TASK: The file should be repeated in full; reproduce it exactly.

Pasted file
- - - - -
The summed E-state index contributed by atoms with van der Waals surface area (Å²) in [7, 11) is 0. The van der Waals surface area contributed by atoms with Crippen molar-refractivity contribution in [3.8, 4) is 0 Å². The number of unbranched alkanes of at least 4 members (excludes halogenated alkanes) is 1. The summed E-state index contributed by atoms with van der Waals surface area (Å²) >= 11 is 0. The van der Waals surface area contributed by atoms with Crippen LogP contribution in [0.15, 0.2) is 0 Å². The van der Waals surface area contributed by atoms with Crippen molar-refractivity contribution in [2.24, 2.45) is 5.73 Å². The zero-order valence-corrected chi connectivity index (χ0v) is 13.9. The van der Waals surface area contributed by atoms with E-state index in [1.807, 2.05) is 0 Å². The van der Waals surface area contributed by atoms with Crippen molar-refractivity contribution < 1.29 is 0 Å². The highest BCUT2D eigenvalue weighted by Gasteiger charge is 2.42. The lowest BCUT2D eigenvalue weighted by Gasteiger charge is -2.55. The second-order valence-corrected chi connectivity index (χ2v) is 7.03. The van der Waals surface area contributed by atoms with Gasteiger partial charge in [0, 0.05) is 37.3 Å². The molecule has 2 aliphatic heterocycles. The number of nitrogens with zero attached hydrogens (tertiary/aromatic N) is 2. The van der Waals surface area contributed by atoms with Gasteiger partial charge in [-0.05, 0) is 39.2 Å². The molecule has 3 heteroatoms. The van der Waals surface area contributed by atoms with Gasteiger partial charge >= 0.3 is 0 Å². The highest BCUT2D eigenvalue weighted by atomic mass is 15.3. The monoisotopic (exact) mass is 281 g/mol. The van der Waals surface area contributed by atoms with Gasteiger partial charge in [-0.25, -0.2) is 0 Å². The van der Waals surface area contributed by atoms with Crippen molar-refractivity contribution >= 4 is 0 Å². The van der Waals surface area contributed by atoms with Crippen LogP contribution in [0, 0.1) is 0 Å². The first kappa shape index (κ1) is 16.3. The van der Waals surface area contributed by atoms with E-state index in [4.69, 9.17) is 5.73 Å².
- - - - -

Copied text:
The summed E-state index contributed by atoms with van der Waals surface area (Å²) in [7, 11) is 0. The van der Waals surface area contributed by atoms with Crippen molar-refractivity contribution in [3.8, 4) is 0 Å². The number of unbranched alkanes of at least 4 members (excludes halogenated alkanes) is 1. The summed E-state index contributed by atoms with van der Waals surface area (Å²) >= 11 is 0. The van der Waals surface area contributed by atoms with Crippen LogP contribution in [0.15, 0.2) is 0 Å². The van der Waals surface area contributed by atoms with Crippen molar-refractivity contribution in [2.24, 2.45) is 5.73 Å². The zero-order valence-corrected chi connectivity index (χ0v) is 13.9. The van der Waals surface area contributed by atoms with E-state index in [1.807, 2.05) is 0 Å². The van der Waals surface area contributed by atoms with Crippen molar-refractivity contribution < 1.29 is 0 Å². The highest BCUT2D eigenvalue weighted by Gasteiger charge is 2.42. The lowest BCUT2D eigenvalue weighted by Gasteiger charge is -2.55. The second-order valence-corrected chi connectivity index (χ2v) is 7.03. The van der Waals surface area contributed by atoms with Gasteiger partial charge in [0, 0.05) is 37.3 Å². The molecule has 2 aliphatic heterocycles. The number of nitrogens with zero attached hydrogens (tertiary/aromatic N) is 2. The van der Waals surface area contributed by atoms with Gasteiger partial charge in [-0.05, 0) is 39.2 Å². The molecule has 3 heteroatoms. The van der Waals surface area contributed by atoms with Gasteiger partial charge >= 0.3 is 0 Å². The highest BCUT2D eigenvalue weighted by atomic mass is 15.3. The monoisotopic (exact) mass is 281 g/mol. The van der Waals surface area contributed by atoms with Gasteiger partial charge in [-0.25, -0.2) is 0 Å². The van der Waals surface area contributed by atoms with Crippen molar-refractivity contribution >= 4 is 0 Å². The van der Waals surface area contributed by atoms with Crippen LogP contribution in [0, 0.1) is 0 Å². The first kappa shape index (κ1) is 16.3. The van der Waals surface area contributed by atoms with E-state index in [4.69, 9.17) is 5.73 Å².